Thursday, April 28, 2016

Good People In An Uncivilized Place Blog

When good people are put in an uncivilized place, it all comes down to natural instincts. When it all comes down to it, people are naturally more concerned with their own survival rather than the good of others. It is like in the lord of the flies. Ralph was so intent on not being savage throughout the whole entire book. However, he was pushed to his breaking point when everyone started hunting him down. Then Ralph turned into just as much a savage, if not more, than the other boys. It very much depends on the person. Like in the Walking Dead you know that Merle is more more of a savage than Rick Grimes. In the end though, everyone becomes a savage because everyone has a breaking point where everything become too much and they need to become a savage or evil for their own well being.

Thursday, April 14, 2016

Mob Mentality in Lord of The Flies

In Lord of The Flies, a massive concept is mob mentality. The whole books plot basically relies upon mob mentality. Although mob mentality has made a destructive name for its self in the past with a number of protests; mob mentality can be beneficial to people and especially the people stuck on the island in LOTF. An example of this good mob mentality is hunting for the pig. When Jack and all of his followers jump on the pig and kill it, that was mob mentality. Jack alone wouldn't have killed that pig on his own, and especially not in such a brutal manner. This was beneficial towards the community because now they have meat to eat. However, turning 180 degrees from that is what they used the pig for. They took the pig, cut its head off, and piked it on a steak. What a barbaric thing to do!! From kids who are just twelve! Obviously, barbaric or not, no kid would've just cut off a pigs head and staked it! This was the mob mentality kicking in and the boys losing their sense of self control. These are the positive and negative aspects of mob mentality in Lord of The Flies.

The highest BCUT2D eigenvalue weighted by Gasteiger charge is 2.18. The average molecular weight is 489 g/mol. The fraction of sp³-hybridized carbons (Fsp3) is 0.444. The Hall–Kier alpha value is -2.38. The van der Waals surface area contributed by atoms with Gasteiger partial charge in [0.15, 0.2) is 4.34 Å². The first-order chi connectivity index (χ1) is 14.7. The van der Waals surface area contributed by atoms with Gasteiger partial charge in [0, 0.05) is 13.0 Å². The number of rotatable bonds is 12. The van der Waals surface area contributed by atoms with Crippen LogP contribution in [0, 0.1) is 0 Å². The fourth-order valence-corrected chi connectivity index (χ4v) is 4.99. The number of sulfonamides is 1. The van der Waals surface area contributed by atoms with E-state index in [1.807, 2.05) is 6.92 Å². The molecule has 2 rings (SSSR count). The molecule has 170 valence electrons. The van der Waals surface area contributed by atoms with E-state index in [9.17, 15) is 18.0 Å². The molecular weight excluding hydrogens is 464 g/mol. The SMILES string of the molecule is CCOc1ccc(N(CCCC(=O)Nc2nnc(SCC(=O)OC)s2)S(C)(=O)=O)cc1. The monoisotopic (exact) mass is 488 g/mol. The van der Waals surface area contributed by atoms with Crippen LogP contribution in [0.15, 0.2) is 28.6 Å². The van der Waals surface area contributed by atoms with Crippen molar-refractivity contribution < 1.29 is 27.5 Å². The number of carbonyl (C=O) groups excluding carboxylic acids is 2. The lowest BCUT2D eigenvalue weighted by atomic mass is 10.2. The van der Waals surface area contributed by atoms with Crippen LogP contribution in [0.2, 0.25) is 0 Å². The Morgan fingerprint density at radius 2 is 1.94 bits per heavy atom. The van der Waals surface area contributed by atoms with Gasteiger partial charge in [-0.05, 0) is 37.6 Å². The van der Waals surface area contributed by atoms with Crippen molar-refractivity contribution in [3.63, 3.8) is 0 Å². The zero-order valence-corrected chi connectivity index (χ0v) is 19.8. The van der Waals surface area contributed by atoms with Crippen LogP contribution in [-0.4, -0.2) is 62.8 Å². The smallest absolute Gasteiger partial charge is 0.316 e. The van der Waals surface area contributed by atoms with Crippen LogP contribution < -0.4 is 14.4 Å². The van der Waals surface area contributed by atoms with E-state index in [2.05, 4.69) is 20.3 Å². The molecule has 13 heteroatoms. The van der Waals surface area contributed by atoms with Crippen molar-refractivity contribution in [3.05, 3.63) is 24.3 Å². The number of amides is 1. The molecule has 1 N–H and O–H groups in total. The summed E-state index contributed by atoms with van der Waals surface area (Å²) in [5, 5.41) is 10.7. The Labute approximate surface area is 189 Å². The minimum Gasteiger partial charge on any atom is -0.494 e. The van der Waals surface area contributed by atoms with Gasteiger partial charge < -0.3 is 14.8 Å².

Sunday, April 10, 2016

Lord of The Flies

"Flames were mastering the branches"-(98, Golding)

In this quote, the branches are being personified as Eric. This part of the book is when Eric sees the "beast" or realizes the dead dude in the parachute. Golding used personification here to really show the intensity of the moment. key words in this quote are flames and mastering. The flames represent the fear going through Eric at this time. This works perfectly in this situation because flames are harmful, aggressive, and lethal; all adjectives that people try to avoid because it scares them. Mastering also works perfect in this situation. Just image a plethora of bright orange flame completely engulfing a bundle of branches. The dictionary definition of mastering is to gain control of or overcome. That is exactly what fear does to Eric. Have you ever been mastered by fear? When your heat skips a couple of beats and you feel all around suddenly cold. Feeling as though you've just been revived from dead. Golding uses that personification for imagery. It really gave me that exact image of being completely mastered by fear.

This image represents the quote how I see it. With the branches being Eric and the flames being fear you can clearly see that the branches are completely engulfed, or mastered, by the flames. Another reason I like this photo is because of the different colored flames. To me this represents all the different thoughts and feelings going through him when he sees the "beast".